Known for its autocratic government and large gas reserves, Turkmenistan also has a reputation as an island of stability in restive Central Asia.
Despite its gas wealth, much of Turkmenistan's population is still impoverished. After independence from the Soviet Union in 1991 the country entered a period of isolation that has only recently begun to end.
Turkmenistan produces roughly 70 billion cubic metres of natural gas each year, and about two-thirds of its exports go to Russia's Gazprom gas monopoly.
The government has sought out gas deals with several other countries, including China and neighbouring Iran, in order to reduce its dependency on Russia.
Population 5.5 million
Area 488,100 sq km (188,456 sq miles)
Major language Turkmen, Russian
Major religion Islam
Life expectancy 64 years (men), 71 years (women)
Currency Turkmen manat
President: Serdar Berdymukhamedov
Serdar Berdymukhamedov took over in March 2022 as the third president of the authoritarian state.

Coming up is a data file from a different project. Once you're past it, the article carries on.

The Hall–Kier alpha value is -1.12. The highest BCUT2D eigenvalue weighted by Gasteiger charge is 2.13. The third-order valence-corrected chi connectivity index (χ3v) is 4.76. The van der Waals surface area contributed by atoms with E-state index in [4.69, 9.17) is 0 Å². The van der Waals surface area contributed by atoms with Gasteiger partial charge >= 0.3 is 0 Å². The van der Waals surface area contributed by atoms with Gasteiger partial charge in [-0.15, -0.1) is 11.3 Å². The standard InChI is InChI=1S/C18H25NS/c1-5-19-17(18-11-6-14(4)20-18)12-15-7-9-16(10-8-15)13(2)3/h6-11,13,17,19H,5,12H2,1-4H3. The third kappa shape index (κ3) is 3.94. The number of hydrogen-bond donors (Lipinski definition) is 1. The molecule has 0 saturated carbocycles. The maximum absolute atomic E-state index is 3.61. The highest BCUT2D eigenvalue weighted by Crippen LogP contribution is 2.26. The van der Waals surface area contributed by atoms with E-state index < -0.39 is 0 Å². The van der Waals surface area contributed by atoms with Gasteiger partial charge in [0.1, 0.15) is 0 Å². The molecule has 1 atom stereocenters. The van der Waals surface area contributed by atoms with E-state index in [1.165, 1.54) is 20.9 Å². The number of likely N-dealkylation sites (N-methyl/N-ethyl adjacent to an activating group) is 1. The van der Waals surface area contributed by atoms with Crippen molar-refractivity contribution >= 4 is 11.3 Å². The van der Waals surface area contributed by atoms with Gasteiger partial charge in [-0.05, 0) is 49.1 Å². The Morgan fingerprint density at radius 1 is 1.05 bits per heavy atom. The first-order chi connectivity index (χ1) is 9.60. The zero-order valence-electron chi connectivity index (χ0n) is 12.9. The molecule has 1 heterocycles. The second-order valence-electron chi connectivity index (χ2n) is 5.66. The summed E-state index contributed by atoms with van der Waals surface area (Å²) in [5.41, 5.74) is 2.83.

His father Gurbanguly had become president in 2007, on the death of his own mentor Saparmyrat Niyazov.
Like his predecessors, President Berdymukhamedov wields absolute power, and is the focus of a personality cult in the state-run media.
The government has an absolute monopoly of the media and state TV and radio pump out a steady stream of propaganda.
Reporters Without Borders has called Turkmenistan "an ever-expanding news black hole".
Foreign news and opposition websites are blocked and international social networks are often inaccessible.
Some key events in Turkmenistan's history:
6th century BC - Area of what is now Turkmenistan forms part of the Persian Empire of Cyrus the Great.
1881 - Area of present-day Turkmenistan incorporated into Russian Turkestan after Battle of Gok Tepe.
1925 - Turkmenistan becomes a fully-fledged constituent republic of the USSR. It does not gain independence until 1991.
2009 December - Pipeline opened for gas exports to China, breaking Russia's stranglehold on Turkmenistan's energy reserves.